The Oak Park Board of Trustees voted 4-3 Tuesday against renewing its contract with Motivate International Inc., the New York-based company that owns Divvy.
Concerns over the cost to keep the program in tandem with the number of Oak Parkers using the bike-share network were cited as the two main reasons to forego a contract extension. Statistics report that Oak Park is estimated to lose $80,000 per year, according to a story reported by the Pioneer Press.
“These numbers make me cringe,” said Village Trustee Bob Tucker in the article.
Divvy came to Oak Park in June 2016 with 13 stations, the majority of which are located on or near Lake Street, Madison Street, and the Eisenhower. Several Oak Parkers expressed concern from the beginning, pointing out a lack of stations in the northern portion of the village.
The board has made attempts to negotiate the contract with Motivate, but both parties have not been able to come to a mutual agreement.
Motivate claims that membership is up 20 percent annually. “The Divvy program continues to grow not only in Chicago but throughout Chicagoland, with growing ridership from Chatham to Evanston every year,” said Motivate General Manager Michael Crizton. “While it’s unfortunate that the Oak Park community will no longer participate in the Divvy program, we continue to be committed to providing the best possible system to our riders.” Village Trustee Dan Moroney claims that only 1 percent of Oak Park residents have a Divvy membership.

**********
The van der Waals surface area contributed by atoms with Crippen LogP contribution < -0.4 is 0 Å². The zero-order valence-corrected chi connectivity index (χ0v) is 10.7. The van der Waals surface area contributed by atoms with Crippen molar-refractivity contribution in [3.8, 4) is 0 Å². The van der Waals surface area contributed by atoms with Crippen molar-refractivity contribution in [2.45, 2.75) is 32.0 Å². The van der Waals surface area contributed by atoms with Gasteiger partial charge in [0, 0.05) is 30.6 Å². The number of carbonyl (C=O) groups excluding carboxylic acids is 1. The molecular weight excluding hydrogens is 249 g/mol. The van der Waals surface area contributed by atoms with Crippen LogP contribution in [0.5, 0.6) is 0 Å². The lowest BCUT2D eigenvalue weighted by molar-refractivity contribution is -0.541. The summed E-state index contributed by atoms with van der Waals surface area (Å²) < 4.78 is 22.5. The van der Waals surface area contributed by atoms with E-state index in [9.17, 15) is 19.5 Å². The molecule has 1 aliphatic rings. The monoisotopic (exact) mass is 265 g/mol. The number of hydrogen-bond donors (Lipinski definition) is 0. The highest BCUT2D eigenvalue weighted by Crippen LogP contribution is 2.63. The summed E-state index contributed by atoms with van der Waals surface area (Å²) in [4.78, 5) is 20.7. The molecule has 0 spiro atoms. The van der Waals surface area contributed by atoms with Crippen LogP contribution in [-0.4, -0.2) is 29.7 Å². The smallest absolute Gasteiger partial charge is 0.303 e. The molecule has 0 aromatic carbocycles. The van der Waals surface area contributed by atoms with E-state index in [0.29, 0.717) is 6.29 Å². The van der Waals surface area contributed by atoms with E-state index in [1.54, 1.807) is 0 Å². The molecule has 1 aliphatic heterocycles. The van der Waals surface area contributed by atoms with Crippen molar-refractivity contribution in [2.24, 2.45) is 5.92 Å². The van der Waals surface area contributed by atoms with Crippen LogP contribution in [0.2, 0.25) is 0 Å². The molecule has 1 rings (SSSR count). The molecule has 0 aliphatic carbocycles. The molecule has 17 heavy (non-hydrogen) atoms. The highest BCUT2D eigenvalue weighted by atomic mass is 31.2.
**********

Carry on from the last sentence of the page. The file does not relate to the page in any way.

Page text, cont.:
Oak Park is one of only two suburbs with Divvy, the other being Evanston. Most of the bike-sharing stations are located within Chicago’s city limits.
It is unclear at this time when the stations will be removed, but Divvy is soon to be a thing of the past in Oak Park.
Feature image courtesy of WGN TV